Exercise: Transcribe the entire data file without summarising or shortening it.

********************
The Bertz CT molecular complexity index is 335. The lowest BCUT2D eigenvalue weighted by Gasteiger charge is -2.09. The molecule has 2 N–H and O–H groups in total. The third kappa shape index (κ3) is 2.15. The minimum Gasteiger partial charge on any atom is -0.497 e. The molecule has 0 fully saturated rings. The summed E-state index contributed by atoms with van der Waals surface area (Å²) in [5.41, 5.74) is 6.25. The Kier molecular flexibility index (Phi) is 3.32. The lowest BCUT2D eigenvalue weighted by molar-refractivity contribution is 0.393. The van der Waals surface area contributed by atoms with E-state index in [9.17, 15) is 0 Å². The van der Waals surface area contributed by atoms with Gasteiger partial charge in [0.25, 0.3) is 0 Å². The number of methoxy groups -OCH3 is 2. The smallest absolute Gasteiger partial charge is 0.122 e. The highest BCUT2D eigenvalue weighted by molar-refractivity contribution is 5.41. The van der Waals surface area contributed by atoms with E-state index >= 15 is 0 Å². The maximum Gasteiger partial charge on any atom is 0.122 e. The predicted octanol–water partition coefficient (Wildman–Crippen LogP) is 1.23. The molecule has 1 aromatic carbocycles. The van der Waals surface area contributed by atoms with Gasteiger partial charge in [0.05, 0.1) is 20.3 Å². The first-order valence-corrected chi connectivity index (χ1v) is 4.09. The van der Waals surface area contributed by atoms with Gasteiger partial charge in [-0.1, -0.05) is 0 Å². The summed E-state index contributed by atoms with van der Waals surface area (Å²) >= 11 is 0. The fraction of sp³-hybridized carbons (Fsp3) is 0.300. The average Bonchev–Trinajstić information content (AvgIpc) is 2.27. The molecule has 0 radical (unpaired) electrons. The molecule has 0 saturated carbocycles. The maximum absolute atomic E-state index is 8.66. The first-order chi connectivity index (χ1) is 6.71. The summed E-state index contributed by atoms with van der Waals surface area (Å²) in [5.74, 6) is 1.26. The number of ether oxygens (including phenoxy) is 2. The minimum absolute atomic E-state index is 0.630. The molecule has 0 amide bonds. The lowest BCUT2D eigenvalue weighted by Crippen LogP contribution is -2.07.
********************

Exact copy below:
The Bertz CT molecular complexity index is 335. The lowest BCUT2D eigenvalue weighted by Gasteiger charge is -2.09. The molecule has 2 N–H and O–H groups in total. The third kappa shape index (κ3) is 2.15. The minimum Gasteiger partial charge on any atom is -0.497 e. The molecule has 0 fully saturated rings. The summed E-state index contributed by atoms with van der Waals surface area (Å²) in [5.41, 5.74) is 6.25. The Kier molecular flexibility index (Phi) is 3.32. The lowest BCUT2D eigenvalue weighted by molar-refractivity contribution is 0.393. The van der Waals surface area contributed by atoms with E-state index in [9.17, 15) is 0 Å². The van der Waals surface area contributed by atoms with Gasteiger partial charge in [0.25, 0.3) is 0 Å². The number of methoxy groups -OCH3 is 2. The smallest absolute Gasteiger partial charge is 0.122 e. The highest BCUT2D eigenvalue weighted by molar-refractivity contribution is 5.41. The van der Waals surface area contributed by atoms with E-state index >= 15 is 0 Å². The maximum Gasteiger partial charge on any atom is 0.122 e. The predicted octanol–water partition coefficient (Wildman–Crippen LogP) is 1.23. The molecule has 1 aromatic carbocycles. The van der Waals surface area contributed by atoms with Gasteiger partial charge in [0.05, 0.1) is 20.3 Å². The first-order valence-corrected chi connectivity index (χ1v) is 4.09. The van der Waals surface area contributed by atoms with Gasteiger partial charge in [-0.1, -0.05) is 0 Å². The summed E-state index contributed by atoms with van der Waals surface area (Å²) >= 11 is 0. The fraction of sp³-hybridized carbons (Fsp3) is 0.300. The average Bonchev–Trinajstić information content (AvgIpc) is 2.27. The molecule has 0 radical (unpaired) electrons. The molecule has 0 saturated carbocycles. The maximum absolute atomic E-state index is 8.66. The first-order chi connectivity index (χ1) is 6.71. The summed E-state index contributed by atoms with van der Waals surface area (Å²) in [5.74, 6) is 1.26. The number of ether oxygens (including phenoxy) is 2. The minimum absolute atomic E-state index is 0.630. The molecule has 0 amide bonds. The lowest BCUT2D eigenvalue weighted by Crippen LogP contribution is -2.07.